The City of Kigali has finalised plans to set up an employment service centre to help link job-seekers with potential employers, The New Times has learnt.
The rationale behind the creation of the Kigali Employment Service Centre (KESC) is to help check the ever-growing unemployment rate, according to city officials.
“Plans are already in advanced stages, and if all goes well, the centre should be in place by next month,” Bruno Rangira, the city’s Director of Communications, told this newspaper yesterday.
He said the city council had already approved the proposed centre, and a recruitment drive for people to run the platform was underway.
The centre will receive and post on a designated portal profiles of jobseekers, mainly university, and Technical and Vocational Education and Training (TVET) graduates, as well as available vacancies from public and private institutions. The centre will also provide important employment tips to fresh graduates, including guidance on how to conduct themselves during a job interview, according to officials.
It will also facilitate jobseekers with a secretariat for application purposes.
Employers too, according to plans, will find it easier to locate qualified potential employees since they will be able to access a pool of CVs from job-seekers with diverse training backgrounds.
The centre will also gather information about vacancies in regional and international organisations and post it on the same portal.
“We will always maintain an updated database that serves the needs of both the employers and jobseekers,” Rangira explained.
A similar platform, albeit on a small-scale, existed previously in the Workforce Development Authority (WDA), but it was later transferred to the Rwanda Development Board (RDB).
According to Lucie Kabatesi, a communications officer with RDB, the platform, dubbed Labour Market Information System (LMIS), is in operation and can help policymakers to take informed decisions about labour issues. But she said the portal is not broad enough to serve all Rwandan jobseekers and employers.
Asked whether the move by Kigali City Council would not amount to duplication of what RDB is already doing, Kabatesi said the two institutions were working together on the city’s employment centre.
Statistics indicate that at least 100,000 job seekers join the Rwandan labour market annually, which has prompted the government to embark on several schemes with the objective of creating a corresponding number of jobs or more every year.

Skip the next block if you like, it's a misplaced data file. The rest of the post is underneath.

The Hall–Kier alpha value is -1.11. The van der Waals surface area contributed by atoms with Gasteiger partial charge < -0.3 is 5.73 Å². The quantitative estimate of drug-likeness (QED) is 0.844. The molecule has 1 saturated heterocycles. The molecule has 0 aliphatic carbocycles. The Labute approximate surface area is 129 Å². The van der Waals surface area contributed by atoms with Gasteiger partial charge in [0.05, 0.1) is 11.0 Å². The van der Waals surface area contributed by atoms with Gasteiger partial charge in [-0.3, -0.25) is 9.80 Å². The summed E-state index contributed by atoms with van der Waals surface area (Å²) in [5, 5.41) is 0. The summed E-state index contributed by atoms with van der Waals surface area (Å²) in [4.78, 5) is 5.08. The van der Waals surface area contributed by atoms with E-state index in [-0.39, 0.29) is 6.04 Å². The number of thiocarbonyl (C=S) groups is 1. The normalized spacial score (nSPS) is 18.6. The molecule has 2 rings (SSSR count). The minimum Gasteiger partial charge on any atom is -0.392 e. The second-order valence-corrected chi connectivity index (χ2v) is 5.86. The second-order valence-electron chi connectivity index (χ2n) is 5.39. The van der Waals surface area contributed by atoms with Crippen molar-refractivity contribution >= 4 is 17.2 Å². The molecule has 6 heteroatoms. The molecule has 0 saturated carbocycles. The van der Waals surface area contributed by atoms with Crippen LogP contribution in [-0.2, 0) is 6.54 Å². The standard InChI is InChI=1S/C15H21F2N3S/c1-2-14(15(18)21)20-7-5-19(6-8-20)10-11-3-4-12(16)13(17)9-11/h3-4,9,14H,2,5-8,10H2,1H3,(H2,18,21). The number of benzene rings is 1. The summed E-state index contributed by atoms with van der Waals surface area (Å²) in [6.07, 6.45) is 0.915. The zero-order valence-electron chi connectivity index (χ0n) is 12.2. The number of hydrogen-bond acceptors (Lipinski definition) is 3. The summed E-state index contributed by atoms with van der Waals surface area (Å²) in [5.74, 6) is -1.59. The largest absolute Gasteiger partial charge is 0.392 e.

Anna Mugabo, the director of labour and employment in the Ministry of Public Service and Labour, expressed optimism in the proposed KESC, stating that similar schemes had made a huge impact in several developed countries.
“Ours will be working as a one-stop career centre and our ministry will be one of the major actors in this process. We will regularly monitor the progress,” she told The New Times yesterday.
City officials say that by matching jobseekers’ profiles with their corresponding job vacancies, the initiative will facilitate both sides (employers and jobseekers) to achieve their objectives without much difficulty.
The Government has said it considers jobs, especially off-farm jobs, a top priority even as it continues to encourage entrepreneurship – with both aspects viewed as key to the realisation of the country’s Vision 2020.
According to the 2010/11 Integrated Household Living Conditions Survey (EICV3), unemployment rate in the City of Kigali stands at 13 per cent.
Adam Tchelezo, who graduated from the Kigali Institute of Science and Technology (KIST) in 2010 but is yet to get a job, welcomed the development.
“Almost all major institutions in Kigali have my resume, but I am yet to get a positive feedback from any. With such a centre it would be easier for fresh graduates to get job placements,” he said.
However, officials at the Private Sector Federation (PSF) say they were not consulted about the proposed employment service centre.
Nonetheless, Gerald Mukubu, the deputy CEO, PSF, welcomed the initiative saying it would serve employers.